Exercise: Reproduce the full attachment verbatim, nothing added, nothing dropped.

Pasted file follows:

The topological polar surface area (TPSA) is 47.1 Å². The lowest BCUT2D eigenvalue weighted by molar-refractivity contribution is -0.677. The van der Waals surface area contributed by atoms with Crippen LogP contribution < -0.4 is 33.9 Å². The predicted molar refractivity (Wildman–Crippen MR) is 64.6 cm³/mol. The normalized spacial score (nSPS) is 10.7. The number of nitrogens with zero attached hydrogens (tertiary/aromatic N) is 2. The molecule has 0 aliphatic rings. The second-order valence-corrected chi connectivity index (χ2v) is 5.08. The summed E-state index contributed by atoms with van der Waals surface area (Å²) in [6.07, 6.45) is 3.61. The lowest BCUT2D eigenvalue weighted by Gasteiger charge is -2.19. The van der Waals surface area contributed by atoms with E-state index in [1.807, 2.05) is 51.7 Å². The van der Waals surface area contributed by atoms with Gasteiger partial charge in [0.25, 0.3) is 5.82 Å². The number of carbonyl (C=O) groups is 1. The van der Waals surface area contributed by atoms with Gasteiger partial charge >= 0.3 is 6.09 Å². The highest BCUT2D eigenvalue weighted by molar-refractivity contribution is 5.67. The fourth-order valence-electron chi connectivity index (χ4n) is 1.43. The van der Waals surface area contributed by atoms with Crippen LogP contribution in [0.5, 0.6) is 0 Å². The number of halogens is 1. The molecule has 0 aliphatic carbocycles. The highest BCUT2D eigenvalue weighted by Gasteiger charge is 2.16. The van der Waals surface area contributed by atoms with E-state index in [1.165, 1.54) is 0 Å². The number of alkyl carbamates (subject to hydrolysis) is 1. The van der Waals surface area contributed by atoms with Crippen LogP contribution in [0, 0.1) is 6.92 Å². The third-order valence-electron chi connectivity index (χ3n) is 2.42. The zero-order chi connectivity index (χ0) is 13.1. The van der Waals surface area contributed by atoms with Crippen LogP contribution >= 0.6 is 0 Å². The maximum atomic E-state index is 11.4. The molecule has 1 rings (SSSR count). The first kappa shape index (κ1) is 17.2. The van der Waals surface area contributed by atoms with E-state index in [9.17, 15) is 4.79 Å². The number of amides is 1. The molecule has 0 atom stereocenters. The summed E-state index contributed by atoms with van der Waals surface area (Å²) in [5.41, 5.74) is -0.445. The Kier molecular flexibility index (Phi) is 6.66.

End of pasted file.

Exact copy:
The topological polar surface area (TPSA) is 47.1 Å². The lowest BCUT2D eigenvalue weighted by molar-refractivity contribution is -0.677. The van der Waals surface area contributed by atoms with Crippen LogP contribution < -0.4 is 33.9 Å². The predicted molar refractivity (Wildman–Crippen MR) is 64.6 cm³/mol. The normalized spacial score (nSPS) is 10.7. The number of nitrogens with zero attached hydrogens (tertiary/aromatic N) is 2. The molecule has 0 aliphatic rings. The second-order valence-corrected chi connectivity index (χ2v) is 5.08. The summed E-state index contributed by atoms with van der Waals surface area (Å²) in [6.07, 6.45) is 3.61. The lowest BCUT2D eigenvalue weighted by Gasteiger charge is -2.19. The van der Waals surface area contributed by atoms with E-state index in [1.807, 2.05) is 51.7 Å². The van der Waals surface area contributed by atoms with Gasteiger partial charge in [0.25, 0.3) is 5.82 Å². The number of carbonyl (C=O) groups is 1. The van der Waals surface area contributed by atoms with Gasteiger partial charge >= 0.3 is 6.09 Å². The highest BCUT2D eigenvalue weighted by molar-refractivity contribution is 5.67. The fourth-order valence-electron chi connectivity index (χ4n) is 1.43. The van der Waals surface area contributed by atoms with Crippen LogP contribution in [0.5, 0.6) is 0 Å². The number of halogens is 1. The molecule has 0 aliphatic carbocycles. The highest BCUT2D eigenvalue weighted by Gasteiger charge is 2.16. The van der Waals surface area contributed by atoms with E-state index in [1.165, 1.54) is 0 Å². The number of alkyl carbamates (subject to hydrolysis) is 1. The van der Waals surface area contributed by atoms with Crippen LogP contribution in [0, 0.1) is 6.92 Å². The third-order valence-electron chi connectivity index (χ3n) is 2.42. The zero-order chi connectivity index (χ0) is 13.1. The van der Waals surface area contributed by atoms with Crippen LogP contribution >= 0.6 is 0 Å². The maximum atomic E-state index is 11.4. The molecule has 1 rings (SSSR count). The first kappa shape index (κ1) is 17.2. The van der Waals surface area contributed by atoms with E-state index in [9.17, 15) is 4.79 Å². The number of amides is 1. The molecule has 0 atom stereocenters. The summed E-state index contributed by atoms with van der Waals surface area (Å²) in [5.41, 5.74) is -0.445. The Kier molecular flexibility index (Phi) is 6.66.